ISLAMABAD/PESHAWAR, Pakistan (Reuters) - Pakistani officials threatened to expel Afghanistan’s Taliban from bases in Pakistan if they did not join peace talks this month, but the militants rebuffed their traditional patron, two officials said, casting doubt on how much influence Islamabad retains over them.
After the secret meetings with Pakistani officials about two weeks ago, the Taliban’s Supreme Council met at an undisclosed location and voted to reject the talks scheduled for early March with the Afghan government, according to a council member.
Instead, the insurgents are now pouring back into Afghanistan for what they say will be a fierce spring offensive to be launched soon.
Pakistan’s influence over the insurgents is the lynchpin to the peace plan developed over last few months by Afghanistan, Pakistan, the United States and China to bring an end to the 15-year-old war in Afghanistan.
A Pakistani official in Islamabad said the Taliban’s recent success on the battlefield inside Afghanistan had changed the equation.
“They no longer need their Pakistan bases in the same way, so if Pakistan threatens to expel them, it does not have the same effect,” said the official, a retired military officer close to the talks.
The insurgents have won new zones of influence - if not outright control - from Afghan security forces since the United States and its allies pulled most combat troops from Afghanistan at the end of 2014, Afghan and Western officials acknowledge.
“Pakistan’s trump card - safe havens on its soil - is in danger of being snatched away,” said Michael Kugelman of the Woodrow Wilson Institute, a Washington-based think tank.
“The Taliban have little incentive to step off the battlefield now, given recent gains and those likely to come in the next few months. In effect, why quit while you’re ahead?”
Nafees Zakaria, a spokesman for Pakistan’s Foreign Office, said he had no knowledge of meetings with the Taliban but added, “We usually don’t know who has met with whom” in the sensitive and high-level peace initiative.
In Kabul, however, members of the Afghan government were skeptical about Pakistan’s assertions.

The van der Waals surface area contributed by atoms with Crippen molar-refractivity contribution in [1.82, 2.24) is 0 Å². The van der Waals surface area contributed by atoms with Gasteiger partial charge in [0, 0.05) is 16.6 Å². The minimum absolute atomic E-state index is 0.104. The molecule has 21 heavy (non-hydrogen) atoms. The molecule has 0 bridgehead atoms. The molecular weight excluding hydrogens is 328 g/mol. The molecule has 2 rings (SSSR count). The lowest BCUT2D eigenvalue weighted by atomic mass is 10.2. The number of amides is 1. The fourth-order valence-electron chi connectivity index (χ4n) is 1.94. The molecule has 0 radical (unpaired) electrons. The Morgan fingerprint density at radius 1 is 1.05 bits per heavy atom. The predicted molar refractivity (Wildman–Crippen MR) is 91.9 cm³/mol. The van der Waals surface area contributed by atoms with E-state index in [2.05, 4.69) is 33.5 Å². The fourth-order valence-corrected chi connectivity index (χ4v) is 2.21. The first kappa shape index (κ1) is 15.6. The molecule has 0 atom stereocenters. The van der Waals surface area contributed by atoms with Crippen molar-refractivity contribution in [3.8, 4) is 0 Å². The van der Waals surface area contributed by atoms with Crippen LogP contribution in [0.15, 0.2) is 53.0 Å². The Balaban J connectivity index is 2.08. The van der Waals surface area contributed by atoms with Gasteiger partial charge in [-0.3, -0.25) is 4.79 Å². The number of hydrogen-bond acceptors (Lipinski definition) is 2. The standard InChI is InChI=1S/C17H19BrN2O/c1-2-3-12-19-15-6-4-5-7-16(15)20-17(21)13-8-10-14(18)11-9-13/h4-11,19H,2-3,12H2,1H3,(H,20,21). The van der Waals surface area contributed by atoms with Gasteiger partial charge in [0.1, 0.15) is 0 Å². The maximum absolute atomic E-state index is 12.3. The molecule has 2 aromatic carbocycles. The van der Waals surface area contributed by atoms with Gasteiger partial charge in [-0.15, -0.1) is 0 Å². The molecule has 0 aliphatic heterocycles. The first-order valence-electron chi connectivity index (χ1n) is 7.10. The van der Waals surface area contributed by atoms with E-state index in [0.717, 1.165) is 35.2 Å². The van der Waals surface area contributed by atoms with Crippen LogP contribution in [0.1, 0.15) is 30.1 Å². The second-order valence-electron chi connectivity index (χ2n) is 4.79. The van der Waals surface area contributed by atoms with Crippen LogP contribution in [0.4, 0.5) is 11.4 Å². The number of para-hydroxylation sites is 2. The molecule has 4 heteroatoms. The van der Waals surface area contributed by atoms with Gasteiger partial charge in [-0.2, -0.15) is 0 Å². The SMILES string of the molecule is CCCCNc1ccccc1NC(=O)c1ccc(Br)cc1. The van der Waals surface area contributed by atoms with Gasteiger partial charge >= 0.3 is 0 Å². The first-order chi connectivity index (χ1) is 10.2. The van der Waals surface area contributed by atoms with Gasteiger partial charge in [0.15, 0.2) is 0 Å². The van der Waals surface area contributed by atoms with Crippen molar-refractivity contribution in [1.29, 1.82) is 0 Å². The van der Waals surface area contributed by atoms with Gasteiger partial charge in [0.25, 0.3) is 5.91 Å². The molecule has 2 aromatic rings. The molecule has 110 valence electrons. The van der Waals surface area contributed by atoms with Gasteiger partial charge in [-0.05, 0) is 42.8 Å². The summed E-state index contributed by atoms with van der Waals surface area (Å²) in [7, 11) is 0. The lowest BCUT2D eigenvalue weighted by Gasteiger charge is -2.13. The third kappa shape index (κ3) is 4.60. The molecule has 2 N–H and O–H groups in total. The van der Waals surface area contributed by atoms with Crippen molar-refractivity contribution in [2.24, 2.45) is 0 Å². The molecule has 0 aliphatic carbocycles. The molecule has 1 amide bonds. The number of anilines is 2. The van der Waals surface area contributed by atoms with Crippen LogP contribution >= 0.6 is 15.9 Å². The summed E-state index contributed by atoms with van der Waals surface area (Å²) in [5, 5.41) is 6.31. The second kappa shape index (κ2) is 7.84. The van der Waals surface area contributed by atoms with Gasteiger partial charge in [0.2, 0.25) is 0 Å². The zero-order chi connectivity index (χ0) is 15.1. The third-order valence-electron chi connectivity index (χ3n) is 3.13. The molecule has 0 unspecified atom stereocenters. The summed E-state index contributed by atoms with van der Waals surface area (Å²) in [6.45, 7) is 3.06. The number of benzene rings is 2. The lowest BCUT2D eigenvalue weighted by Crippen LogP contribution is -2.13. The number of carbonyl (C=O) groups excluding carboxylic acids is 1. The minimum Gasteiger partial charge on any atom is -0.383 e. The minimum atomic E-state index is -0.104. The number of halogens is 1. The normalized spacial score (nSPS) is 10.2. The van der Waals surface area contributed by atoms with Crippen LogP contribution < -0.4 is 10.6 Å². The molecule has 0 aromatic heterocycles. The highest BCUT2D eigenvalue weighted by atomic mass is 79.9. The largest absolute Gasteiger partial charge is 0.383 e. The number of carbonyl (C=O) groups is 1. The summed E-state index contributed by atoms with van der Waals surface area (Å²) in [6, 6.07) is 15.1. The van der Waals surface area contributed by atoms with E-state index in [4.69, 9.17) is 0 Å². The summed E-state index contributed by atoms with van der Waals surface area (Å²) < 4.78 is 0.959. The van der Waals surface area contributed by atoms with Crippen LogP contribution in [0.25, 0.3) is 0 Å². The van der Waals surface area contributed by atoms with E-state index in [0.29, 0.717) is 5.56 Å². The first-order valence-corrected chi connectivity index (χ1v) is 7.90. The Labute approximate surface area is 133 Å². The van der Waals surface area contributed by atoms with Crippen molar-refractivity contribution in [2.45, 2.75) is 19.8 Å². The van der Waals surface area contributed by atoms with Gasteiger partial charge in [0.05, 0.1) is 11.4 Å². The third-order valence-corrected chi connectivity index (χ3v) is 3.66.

“Pakistan’s honesty and sincerity with regard to the Afghan peace process has always been a question,” said an Afghan cabinet member, echoing the sentiment of several officials interviewed there.
Pakistan’s military has long been accused of fostering the Taliban as a way of pursuing regional rivalry with India.
Pakistani officials, however, deny the charge and insist the government and military recognize that Afghanistan’s war threatens their own security .
A member of the Taliban’s leadership council, or shura, whose members are mostly based in Pakistan and Afghanistan but also travel between Qatar and the United Arab Emirates, said rebel representatives met in Islamabad with Pakistani officials a little more than two weeks ago.
“They have asked our representatives to bring more decision-making people to the next meeting ... to the meeting with U.S. and Afghan officials. This is their dream, but they will not be able to see our senior commanders,” the Taliban council member said.
A senior Pakistani security official with knowledge of the talks said: “I don’t think the talks are dead, but they are definitely plagued by a serious illness.
“The ones who are in Pakistan ... We have told them repeatedly that they will have to leave if they don’t participate in the process,” the Pakistani official said..
“We have done what we can ... but influence does not mean control. Those days are long gone.”
The Taliban source had knowledge of, but did not attend, the meeting with Pakistani officials in Islamabad. He was at the subsequent Taliban council meeting to decide on whether to join the peace talks.
The pro-talks camp largely comprised supporters of nominal Taliban leader Mullah Akhtar Mansour, believed to be hiding in Pakistan after being shot in a leadership dispute last year and rumored killed, and his chief rival, Mullah Mohammad Rasoul, who is believed to be in Afghanistan.
“I personally feel that Mullah Mansour and some other leaders are in favor of peace talks and they don’t want to annoy Pakistan ... but they can’t make decisions without approval of other shura members,” said the Taliban council member.”
Taliban spokesman Zabihullah Mujahid declined to comment on any meetings with Pakistani representatives. He confirmed the Leadership Council meeting but would not give details.
Publicly, both the Afghan and Pakistani government are expressing hopes that peace talks can begin before the traditional Taliban spring offensive .
Pakistan’s top diplomat Sartaj Aziz spoke last week of progress in restarting talks “in coming days”.
However, Taliban commanders told Reuters that with the council’s decision, they are focusing on launching their annual fighting season with the hopes of grabbing more territory.
“We already have started focusing on the spring offensive, and that’s why the majority of the fighters and commanders are going there (Afghanistan),” said a senior Taliban figure, based in the Pakistani province of Baluchistan.
Additional reporting by Josh Smith and Hamid Shalizi in Kabul; writing by Kay Johnson; Editing by Raju Gopalakrishnan